Politics

Romney Sweeps: Nomination Inevitable?

By Ross Ballantyne • April 5, 2012 at 10:00 am


Turn off the lights, send the fans home, let the losers hit the showers—this game is over: Mitt Romney will be the Republican presidential nominee. This much is certain after the former Massachusetts governor swept the three primaries (Wisconsin, Maryland, and Washington DC) held on Tuesday. Just to make things a bit interesting: if anyone adamantly disagrees with my above prediction, add this article to your bookmarks, take a screenshot on your phone – just save it. Should Mr. Romney not be the nominee, present to me this article and I will gladly place in your hand a crisp $5 bill.

Say it with me: Mitt Romney, the nominee-to-be. Catchy, isn't it? | Photo courtesy of Wikimedia Commons

It’s not likely that he will lose, though. Mr. Romney’s three wins Tuesday now mean he has won 25 of the 37 primary contests held to this point. His victories this week gave him 76 more delegates – pushing him well past the halfway mark for the required total of 1,144. As it currently stands, Mr. Romney has a whopping 655 delegates, nearly 2.5 times the number of his nearest competitor, Rick Santorum, who has just 278. Former Speaker of the House Newt Gingrich and Congressman Ron Paul have provided little resistance, with 135 and 51 delegates, respectively. (Yes, Mr. Romney won more delegates on Tuesday than Mr. Paul has won throughout the entire process.)

Sure, there are still 19 primaries to go, including those in the more socially conservative states of Nebraska, Arkansas, Kentucky, and Texas, states in which Mr. Santorum and Mr. Paul stand a good chance to stage an upset. In the mix, however, are Connecticut, New York, Delaware, Pennsylvania, Rhode Island, Oregon, New Jersey, and California. Truth be told, I don’t see Mr. Romney losing any of the latter. Even if the first list goes entirely against him, sweeping the second list would result in 481 more delegates, pushing Mr. Romney’s total to 1,136, more or less clinching the nomination. In addition, as some states award delegates based on proportions – while others award all delegates to the winner – narrow second place finishes do not in any way hurt the former Massachusetts governor’s chances.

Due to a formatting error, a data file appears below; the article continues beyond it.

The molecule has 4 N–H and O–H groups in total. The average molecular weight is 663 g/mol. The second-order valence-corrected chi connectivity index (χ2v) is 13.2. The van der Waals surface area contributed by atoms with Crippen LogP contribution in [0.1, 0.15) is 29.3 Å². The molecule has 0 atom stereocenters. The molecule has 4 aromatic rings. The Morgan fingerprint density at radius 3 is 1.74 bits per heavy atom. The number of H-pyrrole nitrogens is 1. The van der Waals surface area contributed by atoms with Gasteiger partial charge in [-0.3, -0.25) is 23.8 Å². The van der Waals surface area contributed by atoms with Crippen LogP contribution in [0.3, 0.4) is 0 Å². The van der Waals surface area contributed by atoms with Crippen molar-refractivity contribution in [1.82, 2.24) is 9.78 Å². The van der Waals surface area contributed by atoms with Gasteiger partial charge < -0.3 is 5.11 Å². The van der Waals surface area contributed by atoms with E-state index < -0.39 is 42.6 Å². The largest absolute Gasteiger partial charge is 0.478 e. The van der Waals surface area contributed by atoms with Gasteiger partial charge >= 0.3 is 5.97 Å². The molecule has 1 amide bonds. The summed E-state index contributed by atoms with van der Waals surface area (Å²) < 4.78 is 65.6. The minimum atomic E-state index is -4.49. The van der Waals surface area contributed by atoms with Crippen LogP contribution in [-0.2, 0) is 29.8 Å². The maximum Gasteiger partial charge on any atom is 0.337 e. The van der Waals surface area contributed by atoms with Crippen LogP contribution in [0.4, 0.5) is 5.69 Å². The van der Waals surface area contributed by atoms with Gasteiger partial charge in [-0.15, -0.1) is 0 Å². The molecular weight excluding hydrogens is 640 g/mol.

In Wisconsin, where Mr. Romney won by nearly 5 points over Mr. Santorum, 8 out of 10 voters surveyed in exit polls said the former would be the eventual nominee. So strong is this belief that nearly two-thirds of those who voted for Mr. Santorum agreed! Confidence in Mr. Romney was reflected in Maryland, where he won with an astounding 70.2% of the vote. D.C. followed a similar storyline, with the former Bain CEO winning with an impressive 71%.

Over this seemingly-endless campaign season, Mr. Romney has seen his likely nomination at times blocked my flavor-of-the-month candidates like Michelle Bachmann, Rick Perry, Herman Cain, and even Newt Gingrich. Where are they now? Save for Mr. Gingrich, who may as well throw in the towel, the others’ campaigns ended before the new year. Even Mr. Romney’s most consistent competitor, Mr. Santorum, does not stand a realistic chance – in the national Gallup poll, the Mr. Romney is ahead by a huge 15 point margin.

The GOP head honchos are lining up their support for Mr. Romney. In recent weeks, endorsements have come in from Jeb Bush, Marco Rubio, and Jim DeMint. Even the Obama campaign team are proclaiming Mr. Romney as their November opponent. This is the first week that the president’s campaign directly criticized Mr. Romney by name in an ad, specifically for his apparent connection with Paul Ryan’s most recent awful budget proposal.

The writing on the wall is clear: Mitt Romney will be challenging President Obama in November. The Republican top dogs can read it, and even the president can read it. When will Mr. Santorum, Mr. Gingrich, and Mr. Paul call off their futile efforts and open their eyes?


Ross- CAS '15 - is currently a political science major. Originally from Scotland, he has lived in the U.S. since the tender age of 3 1/2. Ross' interests, aside from politics, include The Smiths, soccer, French literature, travel, classic British films, and existentialism.



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